Tuesday, January 19, 2010

Rude Mzansi

Being rude seems to be a national value captured in our collective post-apartheid identity.

At the very least, being rude is the default mode of interaction that marks most public interaction and it has nothing to do with hard times or the lingering hand of apartheid.

I can recount too many transactions with rude staff at grocery stores, government offices, gas stations, etc, that left my blood boiling.

What is it about our collective culture that makes us so rude? Are we suffering from post-apartheid stress disorder?

Whatever the contrived excuse may be, we are just not nice folk.

Service folk are close to the absolute worst offenders. It is a rarity to come across someone who greets and is pleasant at a check-out stand, for example.

Forget greeting. Almost no-one says thank you or even sorry for f*cking up a transaction or anything else.

Bad service made worse by rude manners is the norm it seems.

The absolute worst offenders are taxi drivers! This is a sub-species of rude neanderthals with no rivals.

A few days ago a taxi driver started screaming insults at me because he wanted me to go faster or get out of his way.

At a red light he was furious and aggressively animated while he hurled insults in my direction.

I lost my temper. It was a hot day. 100 degrees plus and I was on my last fuse.

I invited the f*ck to get out of his taxi. His passengers seemed shocked at the interaction and he less than ready to escalate the incident.

All I wanted was to beat the living hell out of a man who morphed into all the taxi drivers who have cut me off and stopped in front of me without signaling, and worse.

He stuck his hand out of the window, gave me the middle finger salute, and turned down an adjoining street.

I sat there fuming.

I wanted to follow him but a sliver or sanity pressed me to drive home where I worked in the garden till my anger subsided.

A couple of friends pointed out the obvious and cautioned me about escalating a road incident into a physical fight.

"You will get shot or knifed," one said. "One in five people in South Africa have HIV/AIDS and you want to get into a fight with strangers," another said disapprovingly.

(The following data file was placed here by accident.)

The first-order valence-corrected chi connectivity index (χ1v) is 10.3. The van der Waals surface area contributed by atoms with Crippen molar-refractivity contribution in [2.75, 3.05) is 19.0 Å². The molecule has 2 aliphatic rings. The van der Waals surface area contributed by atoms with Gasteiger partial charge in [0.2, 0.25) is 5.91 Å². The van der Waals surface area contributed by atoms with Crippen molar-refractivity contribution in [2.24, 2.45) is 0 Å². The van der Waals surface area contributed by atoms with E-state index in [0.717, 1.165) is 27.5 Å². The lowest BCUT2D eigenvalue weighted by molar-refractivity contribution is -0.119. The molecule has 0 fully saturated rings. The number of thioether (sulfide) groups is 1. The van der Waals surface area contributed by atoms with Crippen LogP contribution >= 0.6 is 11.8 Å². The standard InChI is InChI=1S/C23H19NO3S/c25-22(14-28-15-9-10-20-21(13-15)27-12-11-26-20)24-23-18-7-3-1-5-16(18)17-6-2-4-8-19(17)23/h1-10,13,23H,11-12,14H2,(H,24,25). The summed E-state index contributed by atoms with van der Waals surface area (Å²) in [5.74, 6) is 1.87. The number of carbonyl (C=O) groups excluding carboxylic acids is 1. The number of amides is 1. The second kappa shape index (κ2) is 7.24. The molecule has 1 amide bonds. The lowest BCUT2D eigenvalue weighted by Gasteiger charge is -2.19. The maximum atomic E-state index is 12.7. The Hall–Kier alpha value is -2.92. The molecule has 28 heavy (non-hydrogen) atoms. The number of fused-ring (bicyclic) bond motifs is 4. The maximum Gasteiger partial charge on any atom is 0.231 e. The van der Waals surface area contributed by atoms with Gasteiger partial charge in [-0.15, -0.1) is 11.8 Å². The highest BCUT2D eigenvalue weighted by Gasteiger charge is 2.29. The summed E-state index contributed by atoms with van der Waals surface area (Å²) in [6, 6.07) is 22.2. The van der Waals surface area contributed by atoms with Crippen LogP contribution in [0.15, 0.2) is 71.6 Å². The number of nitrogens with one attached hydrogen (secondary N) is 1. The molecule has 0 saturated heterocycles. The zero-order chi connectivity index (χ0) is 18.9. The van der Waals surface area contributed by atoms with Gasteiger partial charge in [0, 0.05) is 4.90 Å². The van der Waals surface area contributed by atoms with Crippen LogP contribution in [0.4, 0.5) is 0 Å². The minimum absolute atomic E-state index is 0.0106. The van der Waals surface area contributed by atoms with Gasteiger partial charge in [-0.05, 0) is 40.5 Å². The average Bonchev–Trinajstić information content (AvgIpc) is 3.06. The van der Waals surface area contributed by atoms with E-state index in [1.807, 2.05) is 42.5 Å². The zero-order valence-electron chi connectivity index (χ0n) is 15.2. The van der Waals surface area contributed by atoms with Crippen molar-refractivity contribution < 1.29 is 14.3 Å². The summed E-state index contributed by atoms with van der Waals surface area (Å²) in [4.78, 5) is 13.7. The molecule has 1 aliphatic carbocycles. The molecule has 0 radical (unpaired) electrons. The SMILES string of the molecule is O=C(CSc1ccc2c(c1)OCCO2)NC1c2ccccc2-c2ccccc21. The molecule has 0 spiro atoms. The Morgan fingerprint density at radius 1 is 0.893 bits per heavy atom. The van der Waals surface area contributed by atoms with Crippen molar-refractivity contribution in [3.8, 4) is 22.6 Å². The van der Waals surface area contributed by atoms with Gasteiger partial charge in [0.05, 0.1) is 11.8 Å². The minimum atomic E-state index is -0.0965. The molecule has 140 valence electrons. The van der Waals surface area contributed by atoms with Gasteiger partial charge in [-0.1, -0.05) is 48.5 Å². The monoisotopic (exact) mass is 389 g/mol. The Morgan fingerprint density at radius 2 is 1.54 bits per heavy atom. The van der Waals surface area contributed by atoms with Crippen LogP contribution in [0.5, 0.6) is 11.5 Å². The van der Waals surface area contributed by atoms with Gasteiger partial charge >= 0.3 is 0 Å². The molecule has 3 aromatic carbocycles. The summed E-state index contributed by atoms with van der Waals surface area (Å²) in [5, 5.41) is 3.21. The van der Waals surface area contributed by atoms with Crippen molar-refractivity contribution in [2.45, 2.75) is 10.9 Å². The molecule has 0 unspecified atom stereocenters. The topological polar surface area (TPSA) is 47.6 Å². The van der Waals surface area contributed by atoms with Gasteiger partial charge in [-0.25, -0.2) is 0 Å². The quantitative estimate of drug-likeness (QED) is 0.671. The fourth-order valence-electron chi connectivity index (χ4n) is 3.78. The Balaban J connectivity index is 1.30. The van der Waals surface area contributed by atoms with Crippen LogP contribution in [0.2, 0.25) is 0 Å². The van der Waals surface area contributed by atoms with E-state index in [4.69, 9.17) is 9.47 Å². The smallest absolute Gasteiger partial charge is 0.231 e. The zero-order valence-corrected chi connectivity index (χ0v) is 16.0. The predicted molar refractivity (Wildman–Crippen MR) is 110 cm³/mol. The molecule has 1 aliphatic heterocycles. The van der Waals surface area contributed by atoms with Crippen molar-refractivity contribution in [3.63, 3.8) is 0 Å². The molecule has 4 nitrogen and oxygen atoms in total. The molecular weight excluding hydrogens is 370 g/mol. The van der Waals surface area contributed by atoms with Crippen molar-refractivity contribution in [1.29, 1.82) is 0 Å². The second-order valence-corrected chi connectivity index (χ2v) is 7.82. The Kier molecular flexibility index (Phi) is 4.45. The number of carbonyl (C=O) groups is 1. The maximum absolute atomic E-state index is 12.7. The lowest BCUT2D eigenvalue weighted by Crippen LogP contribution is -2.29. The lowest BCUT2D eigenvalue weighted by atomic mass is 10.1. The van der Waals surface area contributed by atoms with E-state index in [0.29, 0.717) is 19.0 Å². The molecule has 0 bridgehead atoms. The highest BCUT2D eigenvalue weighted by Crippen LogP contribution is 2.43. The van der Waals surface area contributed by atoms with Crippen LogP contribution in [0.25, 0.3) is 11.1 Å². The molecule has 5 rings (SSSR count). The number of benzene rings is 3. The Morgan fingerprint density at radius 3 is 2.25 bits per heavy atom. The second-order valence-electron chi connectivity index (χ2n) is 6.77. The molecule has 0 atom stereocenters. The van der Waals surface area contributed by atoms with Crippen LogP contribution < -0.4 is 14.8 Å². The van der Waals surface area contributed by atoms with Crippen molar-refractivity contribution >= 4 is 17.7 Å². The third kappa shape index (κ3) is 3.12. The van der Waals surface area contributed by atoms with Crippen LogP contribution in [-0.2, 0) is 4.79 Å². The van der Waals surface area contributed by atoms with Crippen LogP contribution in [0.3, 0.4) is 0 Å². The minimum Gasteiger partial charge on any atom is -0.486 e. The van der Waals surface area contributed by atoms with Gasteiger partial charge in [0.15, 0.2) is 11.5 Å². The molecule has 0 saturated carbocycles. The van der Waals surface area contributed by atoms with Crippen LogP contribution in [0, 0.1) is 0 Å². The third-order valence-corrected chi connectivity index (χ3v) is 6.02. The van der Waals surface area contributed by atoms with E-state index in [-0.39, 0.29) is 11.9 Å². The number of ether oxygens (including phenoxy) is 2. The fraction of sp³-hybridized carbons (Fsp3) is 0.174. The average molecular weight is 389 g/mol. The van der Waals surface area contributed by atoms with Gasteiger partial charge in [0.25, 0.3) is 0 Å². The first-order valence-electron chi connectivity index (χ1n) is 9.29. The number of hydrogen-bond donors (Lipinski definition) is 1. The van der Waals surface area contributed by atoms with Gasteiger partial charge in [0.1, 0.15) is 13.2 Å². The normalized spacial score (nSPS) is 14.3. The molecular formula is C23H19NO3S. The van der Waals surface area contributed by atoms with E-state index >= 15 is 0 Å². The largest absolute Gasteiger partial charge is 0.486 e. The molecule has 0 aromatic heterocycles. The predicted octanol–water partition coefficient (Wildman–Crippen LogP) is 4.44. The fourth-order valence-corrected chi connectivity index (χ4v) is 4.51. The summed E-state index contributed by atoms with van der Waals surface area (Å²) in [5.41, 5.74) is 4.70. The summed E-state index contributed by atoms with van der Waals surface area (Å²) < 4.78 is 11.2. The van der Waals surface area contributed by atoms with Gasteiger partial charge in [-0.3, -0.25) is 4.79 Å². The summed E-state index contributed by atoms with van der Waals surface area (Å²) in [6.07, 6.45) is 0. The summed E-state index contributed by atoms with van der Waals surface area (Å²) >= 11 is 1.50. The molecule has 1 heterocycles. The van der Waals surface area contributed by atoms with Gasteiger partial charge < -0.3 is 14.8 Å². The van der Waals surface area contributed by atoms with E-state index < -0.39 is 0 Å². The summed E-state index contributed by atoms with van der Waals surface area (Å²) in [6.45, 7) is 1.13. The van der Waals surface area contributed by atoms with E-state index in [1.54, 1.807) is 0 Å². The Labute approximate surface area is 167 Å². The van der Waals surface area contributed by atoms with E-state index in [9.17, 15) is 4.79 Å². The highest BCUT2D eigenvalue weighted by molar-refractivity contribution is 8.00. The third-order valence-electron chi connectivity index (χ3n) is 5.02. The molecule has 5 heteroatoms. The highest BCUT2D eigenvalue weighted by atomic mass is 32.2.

I hear 'em but I also understand Elmer Fudd's anger now ;)

I know all about ignoring this kind of stuff and I usually do. But it does not make me any calmer to know what is the right response.

It helps though to just admit that we are not who we think we are.

We are a rude nation and more often than not, a drunk one too.

Violence and alcohol abuse is a toxic combination. Add rudeness to that and the formula for uncivil behavior is just about complete.

The only countries that are more violent than us are those who are at war.

Even then we have murder rates that equal and even exceed those in Iraq.

Still, we like to pretend to be this miracle nation founded on magnanimous gestures of reconciliation and forgiveness.

I can buy all that sh*t on a good day but I have not had one of those out there in a long while.


Image Credit


Erica said...

You just be careful........

Ridwan said...


Peace Erica.


Chelsea said...

If only it could all be chill like a small pub in Obs...

Ridwan said...

I still remember that night in Obs Chelsea!

Nice memory.

Peace to you.


MixedRace in Africa said...

I totally understand what you are feeling. Having experienced a society like Europe, it has just shown me just how rude many South Africans can be.

The sad thing is they just dont see anything wrong in it and it has made me a very angry individual.Where ever i go, i am polite to every person i come across yet i met with rudeness, anger lack of consideration.

However, i try and practice patience just so i dont end up killing somebody.

Ridwan said...

Thank you for confirming that I am not simply blowing off steam for no reason MixedRace in Africa.

Some days are easier hey. I mean in terms of not losing one's cool.

But you are spot on ... most times politeness is wasted.

Keep strong and persist ... I guess ;)

Peace to you,